Apr 302009
Apr 292009

There are plenty of reasons the Canucks are favored going into their second round series against the Chicago Blackhawks. Richard has outlined a few here, but allow me to add my 2 cents as well.

One key that I want to point out is that the Canucks have home ice advantage. How important is it?

Well, it means more to the Canucks than the Blackhawks. While the Blackhawks’ stats are relatively-similar at home and on the road, the Canucks, since February 1st, have shown that they are a much, much better team at GM Place.



After the Canucks pounded the Blackhawks 4-0 in their last regular season meeting, a large portion of Canuckville wanted Vancouver to meet Chicago in the first round, Northwest Division title and home ice advantage be damned; I remember TEAM 1040 even ran a poll on the topic. I’m glad the Canucks ignored the masses and won the division anyway because, as it turned out, they now meet the Blackhawks in the second round and hold home ice over them – funny how the hockey gods work sometimes, eh?

Apr 292009

It’s almost over. Canucks fans were in an unprecedented situation where they had time to watch the other series while their players were on a 10 day break thanks to a first round sweep of the Blues. After a thrilling first round which saw upsets and stunners, everything from the President Trophy winner getting ousted by the 8 seed in the west, to the Hurricanes stunning the Devils in the last minute of the third period. If the second round is anything like the first we’re in for a treat.

The series is going to come down to the usual keys: goaltending, special teams, defense – but the most important factors are going to be home ice, wear and tear, and experience.

The Canucks have been solid on home ice this season and it looks like that last minute surge that saw them grab the top spot in the Northwest is paying dividends after all. Their home record speaks for itself and with a rested squad you know the Canucks are ready to go.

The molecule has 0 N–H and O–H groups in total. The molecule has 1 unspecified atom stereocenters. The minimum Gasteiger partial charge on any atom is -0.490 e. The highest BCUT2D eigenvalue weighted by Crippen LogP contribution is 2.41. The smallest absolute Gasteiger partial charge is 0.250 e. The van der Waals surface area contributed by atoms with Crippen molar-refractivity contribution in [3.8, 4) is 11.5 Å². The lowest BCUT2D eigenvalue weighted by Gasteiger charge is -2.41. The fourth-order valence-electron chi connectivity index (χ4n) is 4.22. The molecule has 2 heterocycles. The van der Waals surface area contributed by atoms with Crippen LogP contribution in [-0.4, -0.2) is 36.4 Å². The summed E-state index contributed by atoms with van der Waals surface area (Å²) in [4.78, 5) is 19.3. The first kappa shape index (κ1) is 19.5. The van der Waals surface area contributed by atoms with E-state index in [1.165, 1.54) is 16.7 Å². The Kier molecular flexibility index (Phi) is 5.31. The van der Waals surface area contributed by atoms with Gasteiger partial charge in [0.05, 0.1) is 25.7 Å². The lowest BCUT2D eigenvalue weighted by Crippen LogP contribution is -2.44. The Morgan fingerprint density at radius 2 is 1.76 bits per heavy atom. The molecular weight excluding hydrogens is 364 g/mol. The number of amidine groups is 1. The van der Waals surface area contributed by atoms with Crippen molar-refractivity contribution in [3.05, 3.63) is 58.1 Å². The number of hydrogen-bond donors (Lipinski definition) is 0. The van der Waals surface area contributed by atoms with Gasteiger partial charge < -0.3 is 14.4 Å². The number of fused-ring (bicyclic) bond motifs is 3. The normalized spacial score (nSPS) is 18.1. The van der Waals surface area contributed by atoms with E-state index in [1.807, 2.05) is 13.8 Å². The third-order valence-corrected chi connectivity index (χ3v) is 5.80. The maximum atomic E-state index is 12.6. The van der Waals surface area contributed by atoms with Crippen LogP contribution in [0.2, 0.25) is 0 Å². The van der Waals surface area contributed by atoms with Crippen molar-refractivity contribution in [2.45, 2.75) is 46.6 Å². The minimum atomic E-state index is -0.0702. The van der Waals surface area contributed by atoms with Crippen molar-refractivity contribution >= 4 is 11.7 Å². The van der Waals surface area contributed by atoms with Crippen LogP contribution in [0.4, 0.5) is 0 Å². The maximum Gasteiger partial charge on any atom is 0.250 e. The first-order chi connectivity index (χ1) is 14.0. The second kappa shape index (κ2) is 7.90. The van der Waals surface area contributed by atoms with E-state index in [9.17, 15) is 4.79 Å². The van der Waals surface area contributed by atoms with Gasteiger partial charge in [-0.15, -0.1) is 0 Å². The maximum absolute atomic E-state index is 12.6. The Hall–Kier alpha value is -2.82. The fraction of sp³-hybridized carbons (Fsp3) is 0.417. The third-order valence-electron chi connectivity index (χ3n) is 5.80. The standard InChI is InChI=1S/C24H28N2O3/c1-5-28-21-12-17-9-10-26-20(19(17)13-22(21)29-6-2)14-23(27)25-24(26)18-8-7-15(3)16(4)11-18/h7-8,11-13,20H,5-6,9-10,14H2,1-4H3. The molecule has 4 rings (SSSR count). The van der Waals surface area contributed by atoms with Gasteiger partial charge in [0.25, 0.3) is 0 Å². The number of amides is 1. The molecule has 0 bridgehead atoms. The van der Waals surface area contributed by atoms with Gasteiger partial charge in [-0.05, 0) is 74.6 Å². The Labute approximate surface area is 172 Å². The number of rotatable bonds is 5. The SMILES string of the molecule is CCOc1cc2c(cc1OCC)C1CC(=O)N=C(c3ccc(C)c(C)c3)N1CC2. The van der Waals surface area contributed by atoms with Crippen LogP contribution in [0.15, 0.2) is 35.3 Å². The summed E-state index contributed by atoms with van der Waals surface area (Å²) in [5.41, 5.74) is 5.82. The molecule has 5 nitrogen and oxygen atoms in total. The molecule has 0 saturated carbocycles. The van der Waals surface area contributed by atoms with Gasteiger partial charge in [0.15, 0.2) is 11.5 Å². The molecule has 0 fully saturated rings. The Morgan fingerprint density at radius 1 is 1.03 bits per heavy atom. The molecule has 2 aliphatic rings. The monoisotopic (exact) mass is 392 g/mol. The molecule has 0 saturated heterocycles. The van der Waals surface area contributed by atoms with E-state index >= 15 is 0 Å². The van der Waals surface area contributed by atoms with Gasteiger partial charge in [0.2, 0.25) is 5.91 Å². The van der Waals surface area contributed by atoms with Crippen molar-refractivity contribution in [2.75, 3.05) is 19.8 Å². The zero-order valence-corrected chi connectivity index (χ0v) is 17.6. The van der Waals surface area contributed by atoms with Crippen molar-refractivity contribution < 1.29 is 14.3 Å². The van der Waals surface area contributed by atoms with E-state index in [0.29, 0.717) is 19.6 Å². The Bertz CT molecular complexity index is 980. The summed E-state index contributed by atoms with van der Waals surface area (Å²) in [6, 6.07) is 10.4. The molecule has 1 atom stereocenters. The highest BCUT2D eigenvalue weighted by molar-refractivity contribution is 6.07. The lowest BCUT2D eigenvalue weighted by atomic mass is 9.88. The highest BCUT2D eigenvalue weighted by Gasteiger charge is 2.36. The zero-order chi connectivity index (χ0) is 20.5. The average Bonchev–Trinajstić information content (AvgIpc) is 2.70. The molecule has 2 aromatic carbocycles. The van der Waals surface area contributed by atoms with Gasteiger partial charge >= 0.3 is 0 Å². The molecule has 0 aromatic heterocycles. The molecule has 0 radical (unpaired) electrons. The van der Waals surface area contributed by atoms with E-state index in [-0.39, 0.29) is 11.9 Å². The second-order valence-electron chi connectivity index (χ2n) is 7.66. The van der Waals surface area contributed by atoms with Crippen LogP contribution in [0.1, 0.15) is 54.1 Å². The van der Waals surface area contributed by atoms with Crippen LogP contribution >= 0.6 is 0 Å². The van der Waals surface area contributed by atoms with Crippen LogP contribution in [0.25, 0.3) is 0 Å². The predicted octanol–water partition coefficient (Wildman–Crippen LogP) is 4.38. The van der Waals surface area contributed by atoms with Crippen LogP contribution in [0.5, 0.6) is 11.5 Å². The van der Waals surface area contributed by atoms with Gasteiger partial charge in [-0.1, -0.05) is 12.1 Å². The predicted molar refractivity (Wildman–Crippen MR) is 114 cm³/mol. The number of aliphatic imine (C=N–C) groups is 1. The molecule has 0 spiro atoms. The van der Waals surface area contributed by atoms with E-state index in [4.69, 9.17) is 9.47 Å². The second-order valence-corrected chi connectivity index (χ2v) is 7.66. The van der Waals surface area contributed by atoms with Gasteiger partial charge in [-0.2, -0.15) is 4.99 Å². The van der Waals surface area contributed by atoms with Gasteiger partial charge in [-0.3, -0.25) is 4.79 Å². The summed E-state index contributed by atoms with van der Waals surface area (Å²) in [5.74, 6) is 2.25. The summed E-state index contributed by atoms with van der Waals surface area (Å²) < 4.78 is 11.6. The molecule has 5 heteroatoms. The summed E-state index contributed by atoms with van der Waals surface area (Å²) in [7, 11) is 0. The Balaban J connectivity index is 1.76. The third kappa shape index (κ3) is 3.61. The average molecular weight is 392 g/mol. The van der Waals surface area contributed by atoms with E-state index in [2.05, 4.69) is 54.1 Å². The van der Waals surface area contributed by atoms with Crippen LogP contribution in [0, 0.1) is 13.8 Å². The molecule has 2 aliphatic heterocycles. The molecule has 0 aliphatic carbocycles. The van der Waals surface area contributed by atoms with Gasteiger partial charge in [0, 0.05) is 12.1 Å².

Series predictions are built on ifs and buts, and as always everything depends on if the Canucks come out flying, if Luongo is on his game, if the defense can shut things down, and if the scoring is there. The Canucks proved that they are here to play. One of the key factors is going to be who can out last the other. The Blackhawks faced a Flames team that was depleted, but which gave Chicago a much more physical series than they wanted. The Blackhawks are more a finesse team and in the fight to win 4 through 7 games they’ve been battered and bruised with only have a couple of days to recoup. On the other hand, the Canucks have had over a week to heal up, get themselves mended and are going to come out with fresh legs. Everyone’s worried about the Canucks coming out flat, that’s not going to be an issue. With Bieksa and Kesler showing that they still have that edge, getting at each other in practice, it’s clear the Canucks are still ready to go, as feisty as ever, and haven’t lost that spark.

The wear and tear factor is going to be put to the test. The way the last regular season meeting between these two teams went there’s bound to be some bad blood in the first game and if the Canucks can keep their emotions in check they might be able to take advantage of the careless mistakes Ben Eager and the fourth line are likely to make in their 45 seconds of game ice time. The Canucks have the edge up again because when it comes to bumping and bruising, we have a team that can hit, and hit hard. That and I’m sure Bieksa’s out to lay the body on a couple of Blackhawks in particular.

I’m not bought into the whole “experience” being a tangible factor and difference maker in a series. That’s a discussion for a different post, but when you look at the ‘Hawks, Khabibulin has close to, if not more playoff experience than the whole team put together. (oh right, they also have that Brent Sopel guy who played a few games for us in the playoffs. He’s also the guy that threw out his back picking up a cracker. Just saying) The Canucks have a couple playoff freshmen of their own, but on th whole you’re looking at a team with some solid playoff experience which has taught them lessons they’ll never forget. Just ask Luongo, I’m sure he’ll tell you after the Anaheim series he re-read his contract and realized it wasn’t his job to play referee and it isn’t in his job description at all.